By James Kennedy.
Sleep. A health and performance essential that everyone loves. Yet, according to the ONS, nearly half of UK adults report not getting enough sleep, with a quarter surviving on less than 5 hours a night. The same survey found that despite people recognizing they have a problem with inadequate sleep, less than half of poor sleepers are actively trying to improve their sleep.
Within this guide, we will explore why we need to sleep and the special importance of sleep for strength and physique athletes. We will then explore how much sleep you need and whether catching up on sleep works as effectively as getting enough sleep every night. Finally, we will outline how to set up a bedtime routine to improve the quality and quantity of your sleep.
Why do we need to sleep?
Everyone needs to sleep. Getting adequate sleep is linked to better mood, better focus and better performance in every aspect of life. For strength athletes, who spend hours in the gym trying to maximise muscular hypertrophy and strength gains, sleep is even more important.
Sleep is a key factor in boosting recovery from training and maximizing muscle protein synthesis (MPS) i.e. muscle growth. Without adequate sleep, your body does not have the opportunity to recover fully from training, leaving you unable to perform maximally in subsequent training sessions and in competition.
For the bodybuilders, physique focused and powerlifters trying to move down a weight class for those sweet, sweet wilks gains, sleep is just as important for physique results.
Chronically under-sleeping is linked to higher body fat levels (1) due to a combination of altering hormone levels and limiting diet adherence. Studies have found that when people are systematically under sleeping, they eat an average of 350 extra calories per day vs a control group getting adequate sleep (2). This equates to an extra 2450 calories a week. To put that in perspective, the recommended daily caloric intake for a sedentary man is 2500 calories. Eating an additional 2450 calories a week equates to almost a whole extra day of eating per week, making weight loss even more challenging.
A lack of sleep also alters the hormone balance of the body. Being in a sleep deficit reduces the level of two anabolic hormones within the body - specifically testosterone and IGF-1 - hormones critical in muscle protein synthesis (3). The same research shows that a lack of sleep leads to a rise in cortisol levels - a catabolic hormone which increases rates of muscle breakdown. These mechanisms - overeating, a reduction in anabolic hormones and increase in catabolic hormones - all combine to hinder recovery, reduce lean body mass and slow weight loss.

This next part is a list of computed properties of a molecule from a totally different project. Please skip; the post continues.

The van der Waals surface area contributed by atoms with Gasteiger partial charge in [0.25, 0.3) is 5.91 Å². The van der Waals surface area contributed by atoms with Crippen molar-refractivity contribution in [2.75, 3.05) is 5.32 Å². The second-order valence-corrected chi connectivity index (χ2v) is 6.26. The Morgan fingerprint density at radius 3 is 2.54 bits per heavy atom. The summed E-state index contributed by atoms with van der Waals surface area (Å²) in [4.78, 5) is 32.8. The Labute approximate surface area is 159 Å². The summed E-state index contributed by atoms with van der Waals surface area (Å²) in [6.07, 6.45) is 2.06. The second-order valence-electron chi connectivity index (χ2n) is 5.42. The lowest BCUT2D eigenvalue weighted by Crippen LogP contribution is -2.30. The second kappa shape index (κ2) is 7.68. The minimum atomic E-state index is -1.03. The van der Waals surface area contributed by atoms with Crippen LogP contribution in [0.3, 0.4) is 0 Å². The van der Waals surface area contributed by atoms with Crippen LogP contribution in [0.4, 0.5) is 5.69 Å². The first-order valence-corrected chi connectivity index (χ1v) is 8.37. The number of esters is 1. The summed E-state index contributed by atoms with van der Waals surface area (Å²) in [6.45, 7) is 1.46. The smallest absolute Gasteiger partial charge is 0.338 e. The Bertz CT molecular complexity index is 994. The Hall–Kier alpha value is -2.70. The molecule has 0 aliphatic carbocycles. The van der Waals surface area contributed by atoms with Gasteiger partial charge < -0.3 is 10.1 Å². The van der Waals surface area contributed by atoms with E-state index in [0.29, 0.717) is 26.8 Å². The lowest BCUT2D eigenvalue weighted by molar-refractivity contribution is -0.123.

Another consideration for strength athletes is injury risk. Multiple studies (10, 11) have investigated the link between under sleeping and injury risk. The findings are predictable: the amount of sleep an athlete gets is the biggest predictor of injury risk (10) and getting less than 6 hours sleep increases injury risk from the very next day (11). This is due to the combination of a decrease in coordination when tired and the reduced ability of the body to recover from previous training.
How much sleep do you need?
The standard recommendation for adults is for 7-9 hours of sleep a night, with some people needing more and some needing less. In all likelihood, as life happens you’ll find yourself needing more or less sleep at different times. Generally however, if you’re waking up tired or need a lot of caffeine to get moving in the morning then you need to sleep more.
A key distinction needs to be made however, between hours asleep and hours in bed. If you get into bed at 10pm then spend 3 hours scrolling through social media before drifting off at 1am and waking up at 7am feeling tired - you're not ’sleeping nine hours and still tired’. If you feel as though you need more sleep, make sure you're actually sleeping for 7-9 hours a night.
Can you catch up on sleep?
A common response to being tired during the week is to have a ‘lie-in’ over the weekend to catch up on sleep. Is this a good idea and does it work?
If the average adult needs at least 49 hours sleep a week (7 hours a night), the number of hours under this number is known as their sleep deficit or sleep debt. For example, if you slept 6 hours a night from Sunday to Thursday night with a sleep debt of 5 hours. The intuitive response to this is to get an additional 3 hours of sleep on Friday and Saturday night to make up the sleep debt. But does this work?
Maybe. It is possible to catch up on sleep - with studies highlighting that sleeping in on the weekend is linked with improved insulin sensitivity, fat metabolism, body weight, stress, fatigue and performance (12-16). Sounds good right?
The downside of this approach is that sleep debt - much like credit cards or student loans- accrues interest at an unholy rate. Getting one extra hour of sleep at the weekend does not compensate for an hour of lost sleep - instead the ratio is closer to 1:4 (17). For every hour you under sleep during the week an additional 4 hours are required at the weekend. Going back to our example at the top, the person with 5 hours of sleep debt heading into the weekend needs 20 hours extra sleep to catch up.